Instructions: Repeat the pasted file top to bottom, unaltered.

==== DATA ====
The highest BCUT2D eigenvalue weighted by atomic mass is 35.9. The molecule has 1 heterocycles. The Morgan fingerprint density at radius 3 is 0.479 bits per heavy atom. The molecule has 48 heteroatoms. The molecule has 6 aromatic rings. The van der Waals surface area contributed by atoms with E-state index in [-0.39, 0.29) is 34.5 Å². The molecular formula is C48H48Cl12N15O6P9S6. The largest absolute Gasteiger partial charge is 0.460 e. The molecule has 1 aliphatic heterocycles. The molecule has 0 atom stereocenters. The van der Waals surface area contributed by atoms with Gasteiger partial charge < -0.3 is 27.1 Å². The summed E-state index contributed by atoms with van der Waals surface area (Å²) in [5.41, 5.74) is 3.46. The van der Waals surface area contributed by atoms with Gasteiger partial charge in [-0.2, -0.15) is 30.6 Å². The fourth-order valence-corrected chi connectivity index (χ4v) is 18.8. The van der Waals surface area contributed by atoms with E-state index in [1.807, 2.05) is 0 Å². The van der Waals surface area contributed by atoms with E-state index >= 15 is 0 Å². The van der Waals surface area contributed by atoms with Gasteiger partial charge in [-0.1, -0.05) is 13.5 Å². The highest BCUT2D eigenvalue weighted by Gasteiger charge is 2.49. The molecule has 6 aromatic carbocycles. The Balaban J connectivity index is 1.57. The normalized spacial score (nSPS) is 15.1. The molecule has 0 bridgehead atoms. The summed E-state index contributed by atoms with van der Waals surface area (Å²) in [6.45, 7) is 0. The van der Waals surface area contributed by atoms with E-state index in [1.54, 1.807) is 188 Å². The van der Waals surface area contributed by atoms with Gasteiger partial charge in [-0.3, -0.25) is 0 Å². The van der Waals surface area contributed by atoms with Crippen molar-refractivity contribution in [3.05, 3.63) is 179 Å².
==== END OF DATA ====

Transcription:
The highest BCUT2D eigenvalue weighted by atomic mass is 35.9. The molecule has 1 heterocycles. The Morgan fingerprint density at radius 3 is 0.479 bits per heavy atom. The molecule has 48 heteroatoms. The molecule has 6 aromatic rings. The van der Waals surface area contributed by atoms with E-state index in [-0.39, 0.29) is 34.5 Å². The molecular formula is C48H48Cl12N15O6P9S6. The largest absolute Gasteiger partial charge is 0.460 e. The molecule has 1 aliphatic heterocycles. The molecule has 0 atom stereocenters. The van der Waals surface area contributed by atoms with Gasteiger partial charge < -0.3 is 27.1 Å². The summed E-state index contributed by atoms with van der Waals surface area (Å²) in [5.41, 5.74) is 3.46. The van der Waals surface area contributed by atoms with Gasteiger partial charge in [-0.2, -0.15) is 30.6 Å². The fourth-order valence-corrected chi connectivity index (χ4v) is 18.8. The van der Waals surface area contributed by atoms with E-state index in [1.807, 2.05) is 0 Å². The van der Waals surface area contributed by atoms with E-state index >= 15 is 0 Å². The van der Waals surface area contributed by atoms with Gasteiger partial charge in [-0.1, -0.05) is 13.5 Å². The highest BCUT2D eigenvalue weighted by Gasteiger charge is 2.49. The molecule has 6 aromatic carbocycles. The Balaban J connectivity index is 1.57. The normalized spacial score (nSPS) is 15.1. The molecule has 0 bridgehead atoms. The summed E-state index contributed by atoms with van der Waals surface area (Å²) in [6.45, 7) is 0. The van der Waals surface area contributed by atoms with E-state index in [1.54, 1.807) is 188 Å². The van der Waals surface area contributed by atoms with Gasteiger partial charge in [-0.3, -0.25) is 0 Å². The van der Waals surface area contributed by atoms with Crippen molar-refractivity contribution in [3.05, 3.63) is 179 Å².